In June of 1937, Los Angeles Times writer Alma Whitaker told a heartwarming anecdote in her regular society column. Eve Unsell, Hollywood dramatist, she wrote, had “been adopted by” a motherless seal pup camped out on the beach near her Malibu home. Although the pup had already been rescued, nursed back to health, and released back into the ocean by the volunteers at Los Flores Inn, the seal had not returned to sea. When Unsell started to feed the animal every day, the pup somehow crossed the highway from the beach to the former screenwriter’s front door. “Eve now understands what is expected of her,” teased Whitaker (D7).
While Whitaker’s sketch depicts Eve Unsell as someone everyone knew, by the late 1930s her career was waning, and such articles, or any news items about her, for that matter, were rare. Sadly, this was the last news item, and it appeared less than one month before the writer’s unexpected and unexplained death. We know only that her death certificate indicates that the cause of death was “general peritonitis” following an operation on June 26, 1937. Yet this information does not begin to explain who she was or even why she was worthy of mention in the society pages and trade magazines, let alone the Los Angeles Times. Unsell’s death also brings something else curious to our attention by her death—the fluctuation of her date of birth. Her obituary in the Los Angeles Times gives her age as fifty years old, which means that she would have been born in 1887, and perhaps following the obituary, Doyle and Slide’s Necrology also list the year of her birth as 1887 (1999, 267).
However, the 1930 US Census lists Unsell’s age as thirty-eight, which would make her year of birth 1892 not 1887. While Unsell would not have been the first person working in the entertainment industry to subtract five years from her age, we wonder about the difference between fudging for publicity and for the census, also the source of the information that Unsell was born in Chicago, Illinois. We learn from a 1919 profile of their illustrious former citizen in the Topeka DailyCapital that Unsell was raised in Caldwell, Kansas, and attended Christian College in Columbia, Missouri, after being expelled from Hardin College for lighting a firecracker in the school chapel (n.p.). Earlier in her career, in 1913, Moving PictureWorld supplied the information that she received training as a journalist and magazine writer while working for the Kansas City Post. She toured Europe with her parents for two years then started postgraduate study in literature and drama at Boston’s Emerson College (1427).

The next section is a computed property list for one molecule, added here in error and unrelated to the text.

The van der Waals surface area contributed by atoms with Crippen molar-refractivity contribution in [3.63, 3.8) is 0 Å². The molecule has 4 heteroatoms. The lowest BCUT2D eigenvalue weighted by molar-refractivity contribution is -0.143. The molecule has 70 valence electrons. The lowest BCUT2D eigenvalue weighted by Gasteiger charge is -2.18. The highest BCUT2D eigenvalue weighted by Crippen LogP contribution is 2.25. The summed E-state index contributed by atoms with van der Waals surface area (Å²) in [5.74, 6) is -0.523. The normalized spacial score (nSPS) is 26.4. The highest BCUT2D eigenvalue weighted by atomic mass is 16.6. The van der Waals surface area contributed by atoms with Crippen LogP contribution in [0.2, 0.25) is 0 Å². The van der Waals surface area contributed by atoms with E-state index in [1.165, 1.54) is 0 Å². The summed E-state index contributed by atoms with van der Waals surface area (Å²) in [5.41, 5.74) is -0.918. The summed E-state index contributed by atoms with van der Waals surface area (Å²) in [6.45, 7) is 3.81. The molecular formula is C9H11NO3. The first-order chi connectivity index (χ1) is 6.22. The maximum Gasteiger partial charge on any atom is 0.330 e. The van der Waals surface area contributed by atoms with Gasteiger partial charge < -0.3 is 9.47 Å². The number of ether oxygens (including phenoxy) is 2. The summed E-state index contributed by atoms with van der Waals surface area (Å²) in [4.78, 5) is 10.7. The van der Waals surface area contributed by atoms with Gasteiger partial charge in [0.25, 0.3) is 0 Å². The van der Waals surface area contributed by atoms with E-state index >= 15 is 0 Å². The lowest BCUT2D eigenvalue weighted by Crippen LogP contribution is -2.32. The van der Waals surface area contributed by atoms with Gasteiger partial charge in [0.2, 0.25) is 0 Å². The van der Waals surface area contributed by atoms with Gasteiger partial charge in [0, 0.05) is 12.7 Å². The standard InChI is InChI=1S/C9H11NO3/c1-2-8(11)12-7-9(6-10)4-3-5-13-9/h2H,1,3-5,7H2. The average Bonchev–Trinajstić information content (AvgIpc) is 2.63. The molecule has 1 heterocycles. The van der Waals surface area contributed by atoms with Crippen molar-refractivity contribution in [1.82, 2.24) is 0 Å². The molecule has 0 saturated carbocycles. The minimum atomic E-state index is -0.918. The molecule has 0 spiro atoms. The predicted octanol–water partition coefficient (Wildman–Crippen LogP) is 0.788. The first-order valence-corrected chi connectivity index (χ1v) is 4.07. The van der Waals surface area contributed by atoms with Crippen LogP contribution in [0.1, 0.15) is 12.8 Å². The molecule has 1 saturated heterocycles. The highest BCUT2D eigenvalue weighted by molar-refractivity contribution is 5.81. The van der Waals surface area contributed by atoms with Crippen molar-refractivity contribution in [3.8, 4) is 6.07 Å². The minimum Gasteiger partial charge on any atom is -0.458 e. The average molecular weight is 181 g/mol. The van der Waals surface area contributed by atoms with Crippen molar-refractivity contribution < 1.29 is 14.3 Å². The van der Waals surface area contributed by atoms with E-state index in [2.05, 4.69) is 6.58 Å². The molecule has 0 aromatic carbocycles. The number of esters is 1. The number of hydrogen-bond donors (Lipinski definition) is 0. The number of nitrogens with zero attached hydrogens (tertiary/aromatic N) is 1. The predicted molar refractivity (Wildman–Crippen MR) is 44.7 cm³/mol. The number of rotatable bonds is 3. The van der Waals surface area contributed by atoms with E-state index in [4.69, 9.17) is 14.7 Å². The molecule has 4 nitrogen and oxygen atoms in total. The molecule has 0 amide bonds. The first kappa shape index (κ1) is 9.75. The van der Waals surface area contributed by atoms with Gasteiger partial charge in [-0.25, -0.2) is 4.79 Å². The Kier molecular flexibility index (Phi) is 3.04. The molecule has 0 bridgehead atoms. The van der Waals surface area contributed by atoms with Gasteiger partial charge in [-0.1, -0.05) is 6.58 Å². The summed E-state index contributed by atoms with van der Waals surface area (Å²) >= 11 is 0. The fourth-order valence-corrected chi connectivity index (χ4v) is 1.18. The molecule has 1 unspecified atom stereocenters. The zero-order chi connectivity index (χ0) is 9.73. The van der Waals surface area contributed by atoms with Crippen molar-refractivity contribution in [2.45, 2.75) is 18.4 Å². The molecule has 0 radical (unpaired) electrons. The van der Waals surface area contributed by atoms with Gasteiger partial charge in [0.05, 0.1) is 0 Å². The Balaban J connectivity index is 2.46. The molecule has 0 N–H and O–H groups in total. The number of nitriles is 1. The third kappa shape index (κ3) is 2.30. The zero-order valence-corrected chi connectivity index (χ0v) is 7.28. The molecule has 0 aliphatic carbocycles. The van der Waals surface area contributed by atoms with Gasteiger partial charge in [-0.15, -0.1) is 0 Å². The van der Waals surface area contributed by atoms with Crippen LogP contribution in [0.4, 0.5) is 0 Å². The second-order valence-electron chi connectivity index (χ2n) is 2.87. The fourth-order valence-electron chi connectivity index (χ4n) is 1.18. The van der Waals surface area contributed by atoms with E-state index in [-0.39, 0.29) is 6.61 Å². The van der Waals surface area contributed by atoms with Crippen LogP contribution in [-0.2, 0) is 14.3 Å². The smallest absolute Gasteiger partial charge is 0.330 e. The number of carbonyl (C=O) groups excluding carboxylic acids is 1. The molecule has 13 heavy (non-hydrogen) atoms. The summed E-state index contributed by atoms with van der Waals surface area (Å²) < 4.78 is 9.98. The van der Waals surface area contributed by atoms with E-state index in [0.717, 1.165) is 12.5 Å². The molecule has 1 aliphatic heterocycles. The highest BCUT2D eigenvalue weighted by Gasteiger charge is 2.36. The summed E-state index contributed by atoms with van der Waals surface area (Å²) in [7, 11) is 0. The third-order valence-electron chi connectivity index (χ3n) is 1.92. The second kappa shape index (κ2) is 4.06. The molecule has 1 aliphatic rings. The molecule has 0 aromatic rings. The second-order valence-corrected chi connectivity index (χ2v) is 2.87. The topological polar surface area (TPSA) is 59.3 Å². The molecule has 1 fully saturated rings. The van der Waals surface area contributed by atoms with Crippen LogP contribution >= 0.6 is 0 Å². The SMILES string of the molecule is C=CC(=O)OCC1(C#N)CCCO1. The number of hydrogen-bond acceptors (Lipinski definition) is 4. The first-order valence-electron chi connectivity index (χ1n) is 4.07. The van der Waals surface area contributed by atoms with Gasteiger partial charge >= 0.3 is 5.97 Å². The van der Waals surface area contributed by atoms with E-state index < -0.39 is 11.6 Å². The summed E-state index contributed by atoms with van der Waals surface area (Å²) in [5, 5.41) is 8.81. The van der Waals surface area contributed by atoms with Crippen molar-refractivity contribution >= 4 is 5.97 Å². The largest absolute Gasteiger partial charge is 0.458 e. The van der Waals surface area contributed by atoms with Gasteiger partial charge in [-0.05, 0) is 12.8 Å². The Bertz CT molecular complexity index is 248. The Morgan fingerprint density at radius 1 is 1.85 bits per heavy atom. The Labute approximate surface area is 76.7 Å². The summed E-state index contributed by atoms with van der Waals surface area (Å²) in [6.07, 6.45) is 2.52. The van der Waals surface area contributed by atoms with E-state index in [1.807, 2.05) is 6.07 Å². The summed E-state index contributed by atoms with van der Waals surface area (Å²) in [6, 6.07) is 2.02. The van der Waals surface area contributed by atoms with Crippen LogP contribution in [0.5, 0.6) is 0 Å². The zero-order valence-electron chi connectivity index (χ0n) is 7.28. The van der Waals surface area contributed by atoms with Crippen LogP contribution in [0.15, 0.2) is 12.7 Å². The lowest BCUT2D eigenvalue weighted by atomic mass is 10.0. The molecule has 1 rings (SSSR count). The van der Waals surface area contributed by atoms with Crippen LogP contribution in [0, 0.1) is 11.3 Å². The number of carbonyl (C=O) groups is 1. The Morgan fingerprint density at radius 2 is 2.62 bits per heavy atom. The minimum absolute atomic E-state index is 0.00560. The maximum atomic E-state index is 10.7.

Further autobiographical detail is supplied by a Moving Picture World interview, also conducted in 1919, which tells us Unsell’s version of her discovery. The short story she wrote for an extension course at Oxford University, later dramatized, caught the attention of theatrical agent Beatrice deMille. DeMille hired Unsell as a play reader for her own theatrical company in New York, where Unsell was living by 1910, according to the census of that year. It was while reading plays for deMille that Unsell learned plot construction as well as what she calls plot “detecting.” It was here, too, that she met the theatre impresario David Belasco, who cast her in the theatrical comedy “Excuse Me.” Unsell glosses over a two-year stage career, focusing instead on what she learned observing rehearsals for Belasco’s “Rose of the Rancho,” a turning point in her writing career (1169).
Indeed, it was not long before Unsell’s study of dramatic structure paid off, and she sold several film scenarios to the Pathé Frères and the Kalem Company. Then in 1913, a big year for her, Moving Picture World announced that Kalem had produced Unsell’s scenario, The Pawnbroker’s Daughter (1913), and that she had signed a contract with Cecil B. DeMille and Jesse L. Lasky for what was then the Famous Players Film Company and would soon become the Jesse L. Lasky Feature Play Company (1427). In 1915, after two years with Famous Players, she resigned, Moving Picture World tells us, to focus on freelance work (545). A year later, the same publication is interested enough in Unsell to report that although she was only at Famous Players for two years, she had written films for John Barrymore, Mary Pickford, and Marguerite Clark (1894). This leads us to assume that she was one of the more highly regarded writers in a group that then included such experts as Jeanie Macpherson and Beulah Marie Dix.
Screenshot, Captain January (1924).